Format

Send to

Choose Destination
N Engl J Med. 1997 Jul 31;337(5):315-20.

A controlled trial of isoniazid in persons with anergy and human immunodeficiency virus infection who are at high risk for tuberculosis. Terry Beirn Community Programs for Clinical Research on AIDS.

Author information

1
Medical Service, Veterans Affairs Medical Center, and Georgetown University, Washington, D.C. 20422, USA.

Abstract

BACKGROUND:

Patients with human immunodeficiency virus (HIV) infection and latent tuberculosis are at substantial risk for the development of active tuberculosis. As a public health measure, prophylactic treatment with isoniazid has been suggested for HIV-infected persons who have anergy and are in groups with a high prevalence of tuberculosis.

METHODS:

We conducted a multicenter, randomized, double-blind, placebo-controlled trial of six months of prophylactic isoniazid treatment in HIV-infected patients with anergy who have risk factors for tuberculosis infection. The primary end point was culture-confirmed tuberculosis.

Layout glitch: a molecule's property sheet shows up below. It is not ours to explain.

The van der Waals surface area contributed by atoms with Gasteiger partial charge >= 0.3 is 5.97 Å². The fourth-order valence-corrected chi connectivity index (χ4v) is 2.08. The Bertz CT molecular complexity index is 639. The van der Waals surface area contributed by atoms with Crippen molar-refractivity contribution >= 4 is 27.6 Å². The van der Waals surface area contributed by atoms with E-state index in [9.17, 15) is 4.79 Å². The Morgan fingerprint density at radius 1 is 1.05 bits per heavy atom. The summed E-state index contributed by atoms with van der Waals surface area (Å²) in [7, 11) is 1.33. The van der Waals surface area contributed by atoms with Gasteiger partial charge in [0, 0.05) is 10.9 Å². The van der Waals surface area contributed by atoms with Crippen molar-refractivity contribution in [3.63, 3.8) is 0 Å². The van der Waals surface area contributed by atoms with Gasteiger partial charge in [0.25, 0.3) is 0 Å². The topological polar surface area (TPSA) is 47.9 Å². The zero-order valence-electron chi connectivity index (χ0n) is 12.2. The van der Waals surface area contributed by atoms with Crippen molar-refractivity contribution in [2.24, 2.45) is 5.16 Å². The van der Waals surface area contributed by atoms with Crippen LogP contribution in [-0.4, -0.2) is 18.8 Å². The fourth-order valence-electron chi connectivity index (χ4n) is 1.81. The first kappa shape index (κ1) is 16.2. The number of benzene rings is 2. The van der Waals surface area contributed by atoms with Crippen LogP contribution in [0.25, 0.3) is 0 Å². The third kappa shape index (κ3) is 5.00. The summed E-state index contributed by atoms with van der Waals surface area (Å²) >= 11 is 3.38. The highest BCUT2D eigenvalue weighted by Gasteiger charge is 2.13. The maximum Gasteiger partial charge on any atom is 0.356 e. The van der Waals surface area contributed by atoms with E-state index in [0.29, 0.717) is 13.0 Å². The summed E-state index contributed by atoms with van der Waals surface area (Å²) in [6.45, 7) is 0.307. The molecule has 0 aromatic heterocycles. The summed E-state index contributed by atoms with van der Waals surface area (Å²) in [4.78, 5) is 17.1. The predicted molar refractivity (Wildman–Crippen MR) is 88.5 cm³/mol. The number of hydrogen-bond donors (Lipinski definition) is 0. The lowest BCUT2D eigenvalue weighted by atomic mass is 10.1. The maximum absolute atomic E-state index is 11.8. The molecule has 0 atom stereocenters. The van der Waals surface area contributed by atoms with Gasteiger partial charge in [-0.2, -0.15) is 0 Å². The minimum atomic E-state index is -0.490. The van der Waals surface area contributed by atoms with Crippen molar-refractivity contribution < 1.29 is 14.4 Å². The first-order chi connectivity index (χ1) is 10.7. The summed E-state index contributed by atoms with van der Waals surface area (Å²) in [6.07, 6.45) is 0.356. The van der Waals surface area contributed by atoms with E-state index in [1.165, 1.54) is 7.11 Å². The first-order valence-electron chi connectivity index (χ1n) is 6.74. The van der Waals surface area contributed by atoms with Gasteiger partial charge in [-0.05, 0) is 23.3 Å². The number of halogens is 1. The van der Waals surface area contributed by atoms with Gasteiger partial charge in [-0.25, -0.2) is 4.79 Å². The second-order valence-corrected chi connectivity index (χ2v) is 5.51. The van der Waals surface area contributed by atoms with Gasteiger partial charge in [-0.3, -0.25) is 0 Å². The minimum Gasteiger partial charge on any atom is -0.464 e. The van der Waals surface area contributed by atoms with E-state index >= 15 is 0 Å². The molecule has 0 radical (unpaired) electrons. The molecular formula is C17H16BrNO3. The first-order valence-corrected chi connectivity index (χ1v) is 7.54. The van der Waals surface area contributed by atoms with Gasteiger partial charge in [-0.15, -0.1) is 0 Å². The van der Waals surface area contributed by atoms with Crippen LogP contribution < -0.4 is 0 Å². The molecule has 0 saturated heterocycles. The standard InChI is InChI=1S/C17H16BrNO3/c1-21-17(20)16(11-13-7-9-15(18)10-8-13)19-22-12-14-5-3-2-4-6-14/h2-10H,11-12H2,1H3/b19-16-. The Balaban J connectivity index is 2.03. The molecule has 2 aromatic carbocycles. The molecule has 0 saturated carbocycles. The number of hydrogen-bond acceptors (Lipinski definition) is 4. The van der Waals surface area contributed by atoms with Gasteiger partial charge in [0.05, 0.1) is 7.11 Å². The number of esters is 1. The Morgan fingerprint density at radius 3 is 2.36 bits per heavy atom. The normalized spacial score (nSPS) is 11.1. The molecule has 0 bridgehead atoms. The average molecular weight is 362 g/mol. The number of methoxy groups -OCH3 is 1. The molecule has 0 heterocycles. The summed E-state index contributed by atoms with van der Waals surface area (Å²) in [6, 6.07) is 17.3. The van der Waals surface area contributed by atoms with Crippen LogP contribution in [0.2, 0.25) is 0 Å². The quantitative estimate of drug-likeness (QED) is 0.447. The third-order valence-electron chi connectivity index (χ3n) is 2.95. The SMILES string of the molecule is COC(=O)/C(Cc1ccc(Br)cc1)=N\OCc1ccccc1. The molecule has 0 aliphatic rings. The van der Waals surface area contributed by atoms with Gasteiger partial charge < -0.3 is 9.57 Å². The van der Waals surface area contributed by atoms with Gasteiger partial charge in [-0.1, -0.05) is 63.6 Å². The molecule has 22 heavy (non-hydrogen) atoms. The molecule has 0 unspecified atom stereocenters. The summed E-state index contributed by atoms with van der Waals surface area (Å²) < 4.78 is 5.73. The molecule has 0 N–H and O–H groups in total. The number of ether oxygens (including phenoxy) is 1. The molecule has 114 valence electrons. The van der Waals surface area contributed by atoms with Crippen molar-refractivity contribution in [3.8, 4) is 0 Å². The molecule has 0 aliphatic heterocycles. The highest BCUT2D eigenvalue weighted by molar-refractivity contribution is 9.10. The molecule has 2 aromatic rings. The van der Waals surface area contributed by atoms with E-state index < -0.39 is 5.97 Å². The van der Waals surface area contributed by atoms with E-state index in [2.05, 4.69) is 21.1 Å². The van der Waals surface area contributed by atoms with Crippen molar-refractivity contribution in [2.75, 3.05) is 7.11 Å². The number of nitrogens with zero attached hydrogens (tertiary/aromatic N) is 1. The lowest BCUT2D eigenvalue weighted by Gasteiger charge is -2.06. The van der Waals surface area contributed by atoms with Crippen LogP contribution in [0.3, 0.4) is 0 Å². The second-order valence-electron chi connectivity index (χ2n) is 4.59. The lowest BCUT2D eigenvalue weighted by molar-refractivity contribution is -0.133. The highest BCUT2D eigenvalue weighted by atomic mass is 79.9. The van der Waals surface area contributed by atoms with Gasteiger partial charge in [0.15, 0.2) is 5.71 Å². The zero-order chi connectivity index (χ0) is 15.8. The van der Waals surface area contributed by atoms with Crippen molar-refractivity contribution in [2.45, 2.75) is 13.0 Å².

RESULTS:

The study was conducted from November 1991 through June 1996. Over 90 percent of the patients had two or more risk factors for tuberculosis infection, and nearly 75 percent of patients were from greater New York City. After a mean follow-up of 33 months, tuberculosis was diagnosed in only 6 of 257 patients in the placebo group and 3 of 260 patients in the isoniazid group (risk ratio, 0.48; 95 percent confidence interval, 0.12 to 1.91; P=0.30). There were no significant differences between the two groups with regard to death, death or the progression of HIV disease, or adverse events.

CONCLUSIONS:

Even in HIV-infected patients with anergy and multiple risk factors for latent tuberculosis infection, the rate of development of active tuberculosis is low. This finding does not support the use of isoniazid prophylaxis in high-risk patients with HIV infection and anergy unless they have been exposed to active tuberculosis.

PMID:
9233868
DOI:
10.1056/NEJM199707313370505
[Indexed for MEDLINE]
Free full text

Supplemental Content

Full text links

Icon for Atypon
Loading ...
Support Center